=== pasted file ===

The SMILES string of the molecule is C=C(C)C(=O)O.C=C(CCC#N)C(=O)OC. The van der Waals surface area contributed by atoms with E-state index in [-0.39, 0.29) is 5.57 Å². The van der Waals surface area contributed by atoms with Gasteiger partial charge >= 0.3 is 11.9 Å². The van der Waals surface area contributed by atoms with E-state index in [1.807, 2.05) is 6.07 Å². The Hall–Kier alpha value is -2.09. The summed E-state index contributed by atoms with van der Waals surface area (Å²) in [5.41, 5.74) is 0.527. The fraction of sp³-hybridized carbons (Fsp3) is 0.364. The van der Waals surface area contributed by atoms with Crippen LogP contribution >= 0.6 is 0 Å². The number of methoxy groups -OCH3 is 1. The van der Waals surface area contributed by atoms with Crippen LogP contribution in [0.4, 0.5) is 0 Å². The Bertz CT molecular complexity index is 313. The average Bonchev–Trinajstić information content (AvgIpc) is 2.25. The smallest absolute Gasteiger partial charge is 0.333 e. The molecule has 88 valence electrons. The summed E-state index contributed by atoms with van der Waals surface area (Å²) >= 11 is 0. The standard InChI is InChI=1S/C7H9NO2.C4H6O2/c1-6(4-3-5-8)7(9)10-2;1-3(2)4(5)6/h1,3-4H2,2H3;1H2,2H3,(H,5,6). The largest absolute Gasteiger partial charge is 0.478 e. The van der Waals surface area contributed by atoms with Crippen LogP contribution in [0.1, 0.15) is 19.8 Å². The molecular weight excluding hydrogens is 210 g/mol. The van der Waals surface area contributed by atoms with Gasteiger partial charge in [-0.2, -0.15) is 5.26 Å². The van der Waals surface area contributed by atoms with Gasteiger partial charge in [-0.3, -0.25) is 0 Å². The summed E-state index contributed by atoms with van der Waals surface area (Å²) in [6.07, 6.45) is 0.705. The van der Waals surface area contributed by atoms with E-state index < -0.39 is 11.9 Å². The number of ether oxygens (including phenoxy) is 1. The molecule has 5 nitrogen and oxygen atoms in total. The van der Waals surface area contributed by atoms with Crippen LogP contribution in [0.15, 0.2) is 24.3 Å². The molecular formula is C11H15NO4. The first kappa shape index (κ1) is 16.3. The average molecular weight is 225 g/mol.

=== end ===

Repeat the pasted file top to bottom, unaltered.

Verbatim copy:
The SMILES string of the molecule is C=C(C)C(=O)O.C=C(CCC#N)C(=O)OC. The van der Waals surface area contributed by atoms with E-state index in [-0.39, 0.29) is 5.57 Å². The van der Waals surface area contributed by atoms with Gasteiger partial charge >= 0.3 is 11.9 Å². The van der Waals surface area contributed by atoms with E-state index in [1.807, 2.05) is 6.07 Å². The Hall–Kier alpha value is -2.09. The summed E-state index contributed by atoms with van der Waals surface area (Å²) in [5.41, 5.74) is 0.527. The fraction of sp³-hybridized carbons (Fsp3) is 0.364. The van der Waals surface area contributed by atoms with Crippen LogP contribution >= 0.6 is 0 Å². The number of methoxy groups -OCH3 is 1. The van der Waals surface area contributed by atoms with Crippen LogP contribution in [0.4, 0.5) is 0 Å². The Bertz CT molecular complexity index is 313. The average Bonchev–Trinajstić information content (AvgIpc) is 2.25. The smallest absolute Gasteiger partial charge is 0.333 e. The molecule has 88 valence electrons. The summed E-state index contributed by atoms with van der Waals surface area (Å²) >= 11 is 0. The standard InChI is InChI=1S/C7H9NO2.C4H6O2/c1-6(4-3-5-8)7(9)10-2;1-3(2)4(5)6/h1,3-4H2,2H3;1H2,2H3,(H,5,6). The largest absolute Gasteiger partial charge is 0.478 e. The van der Waals surface area contributed by atoms with Crippen LogP contribution in [0.1, 0.15) is 19.8 Å². The molecular weight excluding hydrogens is 210 g/mol. The van der Waals surface area contributed by atoms with Gasteiger partial charge in [-0.2, -0.15) is 5.26 Å². The van der Waals surface area contributed by atoms with Gasteiger partial charge in [-0.3, -0.25) is 0 Å². The summed E-state index contributed by atoms with van der Waals surface area (Å²) in [6.07, 6.45) is 0.705. The van der Waals surface area contributed by atoms with E-state index < -0.39 is 11.9 Å². The number of ether oxygens (including phenoxy) is 1. The molecule has 5 nitrogen and oxygen atoms in total. The van der Waals surface area contributed by atoms with Crippen LogP contribution in [0.15, 0.2) is 24.3 Å². The molecular formula is C11H15NO4. The first kappa shape index (κ1) is 16.3. The average molecular weight is 225 g/mol.